The Canadian Union of Public Employees is celebrating International Flight Attendant Day today, může 31st, and inviting flight attendants around the globe to look back at how far the profession has come.
It’s astonishing to recall that, in 1938, to become a “stewardess” on Trans-Canada Airlines, you had to be a nurse, aged 21 to 25, female, single, no taller than 5’5″, under 125 pounds, and in good health with a personable manner and good vision.
Since that era of restrictive hiring requirements, we’ve seen sweeping changes. Men were eventually given the opportunity to join our ranks. We’ve gained the right to maternity benefits, parental benefits, health and dental benefits, and the implementation of health and safety legislation and workers’ compensation.
As a union, CUPE continues to fight to ensure that our members are treated fairly and with dignity and respect. The commitment, dedication, and unmatched experience and wisdom of all flight attendants must be appreciated and valued.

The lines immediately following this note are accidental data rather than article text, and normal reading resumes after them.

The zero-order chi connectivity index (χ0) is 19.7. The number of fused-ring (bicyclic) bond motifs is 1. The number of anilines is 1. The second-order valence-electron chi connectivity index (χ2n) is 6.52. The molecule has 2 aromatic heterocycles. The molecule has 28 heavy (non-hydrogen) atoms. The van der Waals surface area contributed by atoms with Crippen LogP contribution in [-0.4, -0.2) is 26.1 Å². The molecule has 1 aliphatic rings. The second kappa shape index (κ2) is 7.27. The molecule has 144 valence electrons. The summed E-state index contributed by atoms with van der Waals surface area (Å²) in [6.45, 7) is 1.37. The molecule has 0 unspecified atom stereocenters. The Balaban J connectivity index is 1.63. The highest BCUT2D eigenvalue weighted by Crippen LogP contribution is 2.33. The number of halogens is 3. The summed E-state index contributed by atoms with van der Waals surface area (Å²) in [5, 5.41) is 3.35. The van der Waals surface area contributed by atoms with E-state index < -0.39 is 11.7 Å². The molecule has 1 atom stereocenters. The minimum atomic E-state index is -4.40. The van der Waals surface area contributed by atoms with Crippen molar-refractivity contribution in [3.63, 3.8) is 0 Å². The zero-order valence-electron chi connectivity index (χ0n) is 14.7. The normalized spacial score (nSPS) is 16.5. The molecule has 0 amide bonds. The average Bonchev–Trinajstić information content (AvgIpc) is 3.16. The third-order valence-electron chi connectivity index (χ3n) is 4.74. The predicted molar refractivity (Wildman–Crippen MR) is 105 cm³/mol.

Flight attendants still have a lot of work to do. Our ever-changing world has created new challenges, which include longer flights, disruptive passengers, negative health effects, and evolving security risks – to name just a few.
We also face continued pressure from employers to work harder, with fewer resources.
But with dedication and fortitude, we will continue to work to make the lives of flight attendants better and safer.
CUPE is Kanada je flight attendant union, representing over 15,000 flight attendants working at ten airlines across Kanada.